The selection of a proper machinery system is one of the primary decisions to be taken during the ship-design phase. Nonetheless, this selection is made challenging by the presence of a variety of alternatives, and by the limited data availability at the early stages of the design phase. An optimization framework is presented in this paper, supporting decision making at the earliest stages of the ship-design process. The framework is suitable to perform the screening and the selection of optimal machinery configurations for a predefined ship operational profile, and it includes both linear and non-linear optimization routines. The results of the linear and the non-linear approaches are compared, and indications on what conditions are the most suitable for the application of one or the other approach are provided. Both approaches are tested for two case studies, a bulk carrier and a small cruise ship. The results indicate that both optimization approaches lead to the same layout of the machinery system, but to slightly different unit scheduling. This suggests that the use of the linear approach is suitable for design purposes, but less appropriate for operational optimization. In addition, the findings of the work suggest that the trade-off between fuel consumption and volume of the engines should be considered when selecting the machinery system for a ship.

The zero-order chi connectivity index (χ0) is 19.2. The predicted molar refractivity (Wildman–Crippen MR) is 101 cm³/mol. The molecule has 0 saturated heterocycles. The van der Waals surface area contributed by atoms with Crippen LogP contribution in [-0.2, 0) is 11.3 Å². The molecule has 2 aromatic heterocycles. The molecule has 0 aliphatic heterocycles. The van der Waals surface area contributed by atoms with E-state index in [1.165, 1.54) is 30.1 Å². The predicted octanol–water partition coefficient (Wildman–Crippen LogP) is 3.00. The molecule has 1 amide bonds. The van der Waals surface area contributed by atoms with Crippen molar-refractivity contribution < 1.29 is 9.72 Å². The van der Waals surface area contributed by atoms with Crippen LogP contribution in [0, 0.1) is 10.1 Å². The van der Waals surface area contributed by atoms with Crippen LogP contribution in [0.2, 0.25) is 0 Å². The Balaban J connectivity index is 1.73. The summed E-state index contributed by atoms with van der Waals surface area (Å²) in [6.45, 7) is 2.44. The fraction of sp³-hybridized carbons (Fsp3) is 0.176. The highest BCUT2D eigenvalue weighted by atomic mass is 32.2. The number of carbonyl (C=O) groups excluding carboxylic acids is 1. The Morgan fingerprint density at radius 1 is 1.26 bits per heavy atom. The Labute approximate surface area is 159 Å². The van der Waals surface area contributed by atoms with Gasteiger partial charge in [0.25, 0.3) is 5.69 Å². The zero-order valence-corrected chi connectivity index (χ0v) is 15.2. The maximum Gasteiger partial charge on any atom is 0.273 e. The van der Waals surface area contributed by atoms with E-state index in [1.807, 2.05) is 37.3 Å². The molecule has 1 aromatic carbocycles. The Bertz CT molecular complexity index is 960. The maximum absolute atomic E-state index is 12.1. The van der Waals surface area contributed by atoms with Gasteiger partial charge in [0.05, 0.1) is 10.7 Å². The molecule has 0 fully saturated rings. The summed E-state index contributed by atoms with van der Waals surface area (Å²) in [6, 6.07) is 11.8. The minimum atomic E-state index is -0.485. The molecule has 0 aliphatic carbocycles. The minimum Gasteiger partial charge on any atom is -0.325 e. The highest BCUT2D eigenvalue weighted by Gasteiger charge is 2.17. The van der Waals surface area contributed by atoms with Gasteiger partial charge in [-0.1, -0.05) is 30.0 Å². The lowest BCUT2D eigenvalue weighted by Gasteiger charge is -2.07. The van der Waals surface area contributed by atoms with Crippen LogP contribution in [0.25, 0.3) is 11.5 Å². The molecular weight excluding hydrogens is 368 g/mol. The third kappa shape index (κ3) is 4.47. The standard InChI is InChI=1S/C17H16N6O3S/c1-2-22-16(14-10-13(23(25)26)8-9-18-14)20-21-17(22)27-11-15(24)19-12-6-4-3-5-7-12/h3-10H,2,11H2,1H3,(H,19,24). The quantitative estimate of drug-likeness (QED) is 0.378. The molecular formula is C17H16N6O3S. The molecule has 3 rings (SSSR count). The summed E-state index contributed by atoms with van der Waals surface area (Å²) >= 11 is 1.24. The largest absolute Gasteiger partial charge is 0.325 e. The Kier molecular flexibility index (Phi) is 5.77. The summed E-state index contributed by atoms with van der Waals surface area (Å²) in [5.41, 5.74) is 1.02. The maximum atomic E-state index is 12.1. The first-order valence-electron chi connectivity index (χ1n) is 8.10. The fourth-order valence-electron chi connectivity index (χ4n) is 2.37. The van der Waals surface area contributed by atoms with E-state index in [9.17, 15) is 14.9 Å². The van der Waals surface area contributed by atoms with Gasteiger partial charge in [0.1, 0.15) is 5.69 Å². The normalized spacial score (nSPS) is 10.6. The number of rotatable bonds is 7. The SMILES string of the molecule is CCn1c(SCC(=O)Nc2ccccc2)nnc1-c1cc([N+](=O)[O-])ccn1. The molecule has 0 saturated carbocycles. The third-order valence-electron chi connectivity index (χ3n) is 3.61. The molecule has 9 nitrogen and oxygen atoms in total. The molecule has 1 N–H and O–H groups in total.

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- Ship energy system
- Low carbon shipping
- Linear programming
- Genetic algorithm